For an offer to be valid, it must meet three criteria.
First, the offer must be communicated. This means that the person must actually convey the offer to the other party in writing, through e-mail, or in some other way.
Second, an offer must be committed. This means that the offeror must intend to be bound by the offer. Sometimes an offer can be made as a joke. For example, on a hot day, Rick says, "I would pay $100 for a cold drink of water right now." Gina gives him a sip of water from her water bottle and jokes, "Now you owe me $100!" However, whether an offeror is committed can usually be determined through the parties' conduct—for instance, whether the offer was a part of an ongoing negotiation.
Finally, the offer must be specific. This means that the offer must contain all important and relevant terms and must be detailed as to those terms. For example, if an offer is missing a price term, it is likely not specific enough. An offer that says "I will buy your phone for $100" is likely specific enough. But if the offer is "I will buy your house for $100,000," that may not be specific enough. A contract for the purchase of a house would need to contain many more terms, such as timing, contingencies, number and type of inspections, and so on. The difference is that a contract for something of very small value only needs to be specific enough to qualify as a normal purchase. But larger items, such as real estate, would require a more definitive meeting of the minds given the size and scope of the purchase.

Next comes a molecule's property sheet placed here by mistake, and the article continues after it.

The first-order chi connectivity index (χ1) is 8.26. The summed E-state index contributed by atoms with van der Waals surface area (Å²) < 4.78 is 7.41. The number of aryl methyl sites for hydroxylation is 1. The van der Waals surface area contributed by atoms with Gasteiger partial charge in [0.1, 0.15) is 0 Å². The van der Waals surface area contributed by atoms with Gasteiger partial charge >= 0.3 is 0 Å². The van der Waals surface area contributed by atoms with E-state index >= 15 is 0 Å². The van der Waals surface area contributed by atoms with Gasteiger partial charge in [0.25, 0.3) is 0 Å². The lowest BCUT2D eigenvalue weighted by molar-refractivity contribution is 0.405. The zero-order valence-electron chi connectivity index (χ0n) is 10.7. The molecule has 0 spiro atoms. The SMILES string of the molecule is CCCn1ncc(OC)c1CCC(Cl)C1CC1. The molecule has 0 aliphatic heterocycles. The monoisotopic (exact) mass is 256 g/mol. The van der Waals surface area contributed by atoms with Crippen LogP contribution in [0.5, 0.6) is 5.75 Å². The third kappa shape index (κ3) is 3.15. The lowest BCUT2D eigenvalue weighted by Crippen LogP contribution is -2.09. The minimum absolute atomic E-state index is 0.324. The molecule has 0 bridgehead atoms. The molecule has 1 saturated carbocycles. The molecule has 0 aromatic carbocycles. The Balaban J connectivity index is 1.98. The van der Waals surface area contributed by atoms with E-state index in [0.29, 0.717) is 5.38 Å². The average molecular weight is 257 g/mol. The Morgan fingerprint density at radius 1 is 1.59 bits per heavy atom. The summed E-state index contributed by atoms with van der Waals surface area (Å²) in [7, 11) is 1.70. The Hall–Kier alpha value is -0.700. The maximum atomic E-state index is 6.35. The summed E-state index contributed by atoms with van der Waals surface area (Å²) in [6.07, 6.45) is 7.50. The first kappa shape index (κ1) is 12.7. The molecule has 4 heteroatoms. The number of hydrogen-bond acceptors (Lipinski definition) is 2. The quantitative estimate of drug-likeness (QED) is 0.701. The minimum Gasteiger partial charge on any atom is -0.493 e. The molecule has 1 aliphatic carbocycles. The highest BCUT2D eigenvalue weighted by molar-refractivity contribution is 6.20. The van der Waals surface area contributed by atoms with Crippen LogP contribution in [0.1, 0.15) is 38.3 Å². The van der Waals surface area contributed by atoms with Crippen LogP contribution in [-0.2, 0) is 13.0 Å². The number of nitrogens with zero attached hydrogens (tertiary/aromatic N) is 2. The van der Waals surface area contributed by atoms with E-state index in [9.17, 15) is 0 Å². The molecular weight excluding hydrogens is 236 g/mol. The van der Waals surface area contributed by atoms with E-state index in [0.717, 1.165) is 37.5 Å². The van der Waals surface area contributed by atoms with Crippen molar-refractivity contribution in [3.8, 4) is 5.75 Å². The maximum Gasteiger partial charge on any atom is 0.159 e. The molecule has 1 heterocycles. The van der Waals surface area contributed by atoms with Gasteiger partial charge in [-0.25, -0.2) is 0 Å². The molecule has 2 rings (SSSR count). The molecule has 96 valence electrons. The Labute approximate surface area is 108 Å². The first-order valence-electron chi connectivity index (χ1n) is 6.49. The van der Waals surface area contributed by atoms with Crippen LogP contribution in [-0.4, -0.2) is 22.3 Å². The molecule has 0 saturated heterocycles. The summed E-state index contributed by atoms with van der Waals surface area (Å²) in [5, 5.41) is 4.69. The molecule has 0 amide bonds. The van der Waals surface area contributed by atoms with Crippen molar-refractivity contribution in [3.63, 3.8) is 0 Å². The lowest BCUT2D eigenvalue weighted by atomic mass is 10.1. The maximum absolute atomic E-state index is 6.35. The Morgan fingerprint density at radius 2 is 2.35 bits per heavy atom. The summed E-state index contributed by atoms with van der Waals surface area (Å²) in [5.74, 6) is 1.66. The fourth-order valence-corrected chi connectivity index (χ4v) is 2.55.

A valid offer meeting these three conditions results in a contract if it is accepted. A counteroffer is a rejection of an offer and the making of a new offer.
An invitation to make an offer is not the same as an offer. For example, if Amanda indicates to Maria that she would be open to contract with Maria, it is not the same as actually making a definitive offer.
The most important thing to remember about an offer is that it must clearly convey what is being offered and must express an intent to be bound.